Format: PDF
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"This [text] strives to be as inclusive as possible. It attempts to give voice to as wide a range as possible of the diverse sources of contemporary worldviews throughout the globe, Western and Eastern, Northern and Southern, women's and men's." -- Preface.

Religion And Politics In The Contemporary United States

Author: R. Marie Griffith
Editor:
ISBN:
File Size: 34,14 MB
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This collection of essays from a special issue of American Quarterly explores the complex and sometimes contradictory ways that religion matters in contemporary public life. Religion and Politics in the Contemporary United States offers a groundbreaking, cross-disciplinary conversation between scholars in American studies and religious studies. The contributors explore numerous modes through which religious faith has mobilized political action. They utilize a variety of definitions of politics, ranging from lobbying by religious leaders to the political impact of popular culture. Their work includes the political activities of a very diverse group of religious believers: Christians, Jews, Muslims, Hindus, Buddhists, and others. In addition, the book explores the meanings of religion for people who might contest the term—those who are spiritual but not religious, for example, as well as activists who engage symbols of faith and community but who may not necessarily consider themselves members of a specific religion. Several essays also examine the meanings of secular identity, humanist politics, and the complex evocations of civil religion in American life. No other book on religion and politics includes anything like the diversity of religions, ethnicities, and topics that this one does—from Mormon political mobilization to attempts at Americanizing Muslims in the post-9/11 United States, from César Chávez to James Dobson, from interreligious cooperation and conflict over Darfur to the global politics surrounding the category of Hindus and South Asians in the United States.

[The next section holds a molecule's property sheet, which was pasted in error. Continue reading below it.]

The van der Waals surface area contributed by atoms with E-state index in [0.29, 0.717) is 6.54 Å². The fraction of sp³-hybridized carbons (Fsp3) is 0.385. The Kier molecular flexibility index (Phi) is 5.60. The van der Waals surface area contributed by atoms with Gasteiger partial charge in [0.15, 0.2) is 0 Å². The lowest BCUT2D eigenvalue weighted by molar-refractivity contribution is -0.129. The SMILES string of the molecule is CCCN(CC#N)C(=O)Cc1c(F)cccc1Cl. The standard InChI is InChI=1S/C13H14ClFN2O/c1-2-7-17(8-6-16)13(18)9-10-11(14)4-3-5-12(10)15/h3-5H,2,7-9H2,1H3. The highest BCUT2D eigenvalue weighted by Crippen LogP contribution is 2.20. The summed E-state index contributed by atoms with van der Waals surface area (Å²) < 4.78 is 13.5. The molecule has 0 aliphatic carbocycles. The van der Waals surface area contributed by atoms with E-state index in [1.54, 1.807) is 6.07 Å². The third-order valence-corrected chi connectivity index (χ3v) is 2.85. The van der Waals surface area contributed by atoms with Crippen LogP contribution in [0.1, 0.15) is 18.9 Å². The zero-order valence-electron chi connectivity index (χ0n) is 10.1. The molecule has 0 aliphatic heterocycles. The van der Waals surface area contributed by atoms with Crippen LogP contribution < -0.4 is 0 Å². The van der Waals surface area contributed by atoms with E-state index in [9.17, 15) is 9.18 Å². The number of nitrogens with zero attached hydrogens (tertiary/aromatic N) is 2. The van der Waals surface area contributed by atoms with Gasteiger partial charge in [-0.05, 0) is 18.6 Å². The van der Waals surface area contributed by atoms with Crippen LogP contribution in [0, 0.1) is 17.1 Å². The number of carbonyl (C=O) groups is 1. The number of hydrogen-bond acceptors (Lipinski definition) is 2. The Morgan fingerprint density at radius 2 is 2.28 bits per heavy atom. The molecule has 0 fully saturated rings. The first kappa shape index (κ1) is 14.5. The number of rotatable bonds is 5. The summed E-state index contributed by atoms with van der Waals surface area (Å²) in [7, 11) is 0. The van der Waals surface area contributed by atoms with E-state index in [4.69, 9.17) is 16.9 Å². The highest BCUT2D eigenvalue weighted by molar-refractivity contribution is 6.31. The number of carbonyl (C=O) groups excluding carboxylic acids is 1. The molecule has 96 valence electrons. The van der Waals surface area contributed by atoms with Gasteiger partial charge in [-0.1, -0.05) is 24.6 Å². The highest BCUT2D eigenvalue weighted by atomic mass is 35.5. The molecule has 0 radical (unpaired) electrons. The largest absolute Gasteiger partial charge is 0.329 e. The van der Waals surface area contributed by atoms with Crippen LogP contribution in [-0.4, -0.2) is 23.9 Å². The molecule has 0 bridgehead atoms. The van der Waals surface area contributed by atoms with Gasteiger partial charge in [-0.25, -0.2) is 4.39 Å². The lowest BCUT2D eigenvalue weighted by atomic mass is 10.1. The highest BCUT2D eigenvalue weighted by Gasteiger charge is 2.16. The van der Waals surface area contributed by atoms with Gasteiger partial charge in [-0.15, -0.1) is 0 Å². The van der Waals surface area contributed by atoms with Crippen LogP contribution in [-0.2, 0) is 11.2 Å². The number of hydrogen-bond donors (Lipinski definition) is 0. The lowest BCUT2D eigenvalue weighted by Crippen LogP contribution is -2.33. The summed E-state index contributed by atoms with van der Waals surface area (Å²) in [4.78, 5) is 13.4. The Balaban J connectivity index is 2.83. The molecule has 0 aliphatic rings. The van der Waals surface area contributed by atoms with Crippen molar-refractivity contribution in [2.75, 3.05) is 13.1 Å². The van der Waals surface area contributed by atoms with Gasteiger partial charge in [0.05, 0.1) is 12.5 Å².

Weather Matters

Author: Bernard Mergen